It’s 8:45 a.m., and it looks like I’ll be late for work. This wouldn’t usually be the case—it’s only a five-minute subway ride to my stop, after all—but today the subway is closed. Barbed wire rings the side of the road, and armed guards—berets, machine guns, camouflage, and all—stand sternly at their posts. Another summit is underway in Schuman at the heart of the European Union, which means I need to go to the next subway station. I sigh, uselessly looking down at the watch hand lethargically making its way to 9. Just another day in the life of Europe’s capital city.

I’m working at the American Mission to the European Union in the Foreign Commercial Service for the summer. I’m just an intern, dispensable like the feature on fancy watches that tells you whether it’s day or night. I’m on the American side of things, where we look with a little disdain on our European counterparts, not because we want to but because it seems like what needs to be done. Work can be boring sometimes. Reading through European Commission regulations and Parliamentary directives is not exactly my idea of fun.

Brussels can often feel like a big, complicated, internationally sanctioned clock. Commission President Jean-Paul Juncker turns a gear, which then pushes cogs in the Directorates-General to produce legislation, which then prompts the Parliament to debate and debate and debate. The result passes through the Council, and then swings right back to the Commission. The seconds hand ticks forward. Europe progresses.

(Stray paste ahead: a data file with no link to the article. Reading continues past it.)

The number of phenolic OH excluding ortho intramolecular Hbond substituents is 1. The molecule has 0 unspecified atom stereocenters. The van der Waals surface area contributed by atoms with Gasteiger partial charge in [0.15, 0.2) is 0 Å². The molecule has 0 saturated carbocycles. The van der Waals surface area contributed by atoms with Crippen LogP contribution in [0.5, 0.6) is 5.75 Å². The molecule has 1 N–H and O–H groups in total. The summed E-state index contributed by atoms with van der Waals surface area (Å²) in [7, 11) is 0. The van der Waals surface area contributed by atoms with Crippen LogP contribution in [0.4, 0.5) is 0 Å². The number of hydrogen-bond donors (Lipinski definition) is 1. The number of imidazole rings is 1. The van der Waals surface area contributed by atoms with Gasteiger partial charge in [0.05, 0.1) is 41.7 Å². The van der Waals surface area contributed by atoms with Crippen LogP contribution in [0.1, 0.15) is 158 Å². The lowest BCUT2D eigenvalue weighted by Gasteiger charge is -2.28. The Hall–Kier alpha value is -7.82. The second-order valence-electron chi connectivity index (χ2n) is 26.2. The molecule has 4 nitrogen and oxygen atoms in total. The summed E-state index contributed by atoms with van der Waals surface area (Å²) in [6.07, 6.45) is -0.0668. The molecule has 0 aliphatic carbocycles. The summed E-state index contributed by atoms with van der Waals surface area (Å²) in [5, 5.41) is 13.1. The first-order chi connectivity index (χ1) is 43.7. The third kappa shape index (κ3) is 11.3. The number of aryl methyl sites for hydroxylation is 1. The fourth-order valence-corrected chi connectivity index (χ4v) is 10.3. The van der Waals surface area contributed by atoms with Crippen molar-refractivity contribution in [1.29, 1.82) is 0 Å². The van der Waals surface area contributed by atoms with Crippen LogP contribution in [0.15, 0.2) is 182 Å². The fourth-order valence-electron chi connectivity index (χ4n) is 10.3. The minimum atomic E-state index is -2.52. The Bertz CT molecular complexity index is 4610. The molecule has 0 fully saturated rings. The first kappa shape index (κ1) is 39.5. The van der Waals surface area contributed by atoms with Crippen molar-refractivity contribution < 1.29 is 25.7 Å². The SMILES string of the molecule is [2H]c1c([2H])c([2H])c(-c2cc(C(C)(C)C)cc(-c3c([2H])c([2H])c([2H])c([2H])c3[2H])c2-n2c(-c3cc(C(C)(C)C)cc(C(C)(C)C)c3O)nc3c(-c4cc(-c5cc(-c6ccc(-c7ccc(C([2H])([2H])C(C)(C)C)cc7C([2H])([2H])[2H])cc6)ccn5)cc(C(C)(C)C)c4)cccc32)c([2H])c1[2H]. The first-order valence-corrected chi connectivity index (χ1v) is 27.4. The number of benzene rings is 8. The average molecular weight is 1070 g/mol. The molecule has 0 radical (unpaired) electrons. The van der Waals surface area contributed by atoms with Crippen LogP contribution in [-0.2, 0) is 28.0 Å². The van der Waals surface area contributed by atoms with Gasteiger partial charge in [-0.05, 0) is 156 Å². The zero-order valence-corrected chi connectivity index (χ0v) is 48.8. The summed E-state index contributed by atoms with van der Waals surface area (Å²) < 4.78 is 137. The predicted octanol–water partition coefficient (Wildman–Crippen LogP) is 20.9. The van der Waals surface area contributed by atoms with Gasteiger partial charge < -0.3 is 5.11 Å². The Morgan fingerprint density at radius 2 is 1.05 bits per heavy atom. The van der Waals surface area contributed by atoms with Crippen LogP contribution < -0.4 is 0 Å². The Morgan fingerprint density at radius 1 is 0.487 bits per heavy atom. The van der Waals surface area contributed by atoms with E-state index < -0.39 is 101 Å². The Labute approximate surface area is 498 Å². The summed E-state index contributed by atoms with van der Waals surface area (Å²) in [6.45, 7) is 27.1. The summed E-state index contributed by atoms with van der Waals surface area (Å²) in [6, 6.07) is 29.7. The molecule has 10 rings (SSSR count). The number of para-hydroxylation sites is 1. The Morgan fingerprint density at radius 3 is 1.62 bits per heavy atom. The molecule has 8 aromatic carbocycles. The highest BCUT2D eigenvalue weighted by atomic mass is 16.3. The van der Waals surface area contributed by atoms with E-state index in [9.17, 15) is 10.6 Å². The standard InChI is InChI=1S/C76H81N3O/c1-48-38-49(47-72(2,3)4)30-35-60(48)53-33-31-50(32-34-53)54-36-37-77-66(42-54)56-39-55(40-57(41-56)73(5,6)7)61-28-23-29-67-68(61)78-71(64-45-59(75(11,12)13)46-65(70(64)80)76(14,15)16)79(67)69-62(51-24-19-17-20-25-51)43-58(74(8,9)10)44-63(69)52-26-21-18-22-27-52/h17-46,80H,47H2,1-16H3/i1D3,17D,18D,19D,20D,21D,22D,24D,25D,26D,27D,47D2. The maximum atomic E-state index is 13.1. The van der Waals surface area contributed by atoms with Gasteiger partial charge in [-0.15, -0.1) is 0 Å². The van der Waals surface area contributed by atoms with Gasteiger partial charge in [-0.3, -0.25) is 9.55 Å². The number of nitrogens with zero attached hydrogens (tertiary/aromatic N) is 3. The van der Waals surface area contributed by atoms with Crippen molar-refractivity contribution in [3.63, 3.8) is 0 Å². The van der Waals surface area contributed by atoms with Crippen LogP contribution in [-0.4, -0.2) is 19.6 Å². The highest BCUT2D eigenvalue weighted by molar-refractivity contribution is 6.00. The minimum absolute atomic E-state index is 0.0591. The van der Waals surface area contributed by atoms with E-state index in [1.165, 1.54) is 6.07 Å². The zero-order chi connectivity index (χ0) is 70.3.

But life can also be exhilarating. Walking down the ugly, curvaceous buildings of the Commission feels like seeing history happen. “Who knows?” you think eagerly, “maybe they’re deciding the future of a continent in there.” The other day, taking a stroll downtown on a lunch break, I noticed some commotion by the British Embassy. Police, vans, military—the whole deal. Peeking over the array of gun barrels and car hoods, I thought I recognized one of the figures talking to a video camera, but I shrugged it off. No other bystanders seemed to care, so I didn’t linger.

I found out later that British Prime Minister David Cameron was in town for another summit, and he had dropped by the embassy for a cup of tea. My excitement at the news, however, seemed to fall on deaf ears. “It happens all the time,” my boss, an aging but spunky American woman, told me. “Did you say hi?”

I’ve never lived in a city where everyone wears suits all the time, and I’ve never had to pin a badge to my pocket to get clearance to cross the street, let alone get a cup of coffee. The atmosphere here is truly political, almost like the streets themselves make up the set of The West Wing. People are having conversations in dozens of different languages. One woman, dressed casually in a skirt and a jacket, might be an MEP for the Parliament, while another might be working for the Commission. Yet another might be a staffer for the Minister of Finance of the Czech Republic. Each one is another piece of the machine, some more integral than others but all infusing the city with a sense of direction, of forwardness, although it’s very possible no one knows what “forward” really means.

Between the tedious regulatory directives and parsing through Commission proposals, I read the news. All of a sudden, I’ll recognize the name of a building (“Hey, I live right next to that!”) or catch a preview of the week ahead. I read “Summit with European Leaders Resumes Thursday” and immediately know I’ll be late for work again.

The political intricacies of Brussels are palpable. They’re visible on the side of the road like street performers in any other city. Every week there’s something new to be discussed, and every week that second hand ticks forward. Where Europe is really going is hard to say. But now that I’m here as an outsider and an observer, it might be worth stepping back to reflect on it all, moment by moment. Why not? After all, the fate of a continent is being decided.

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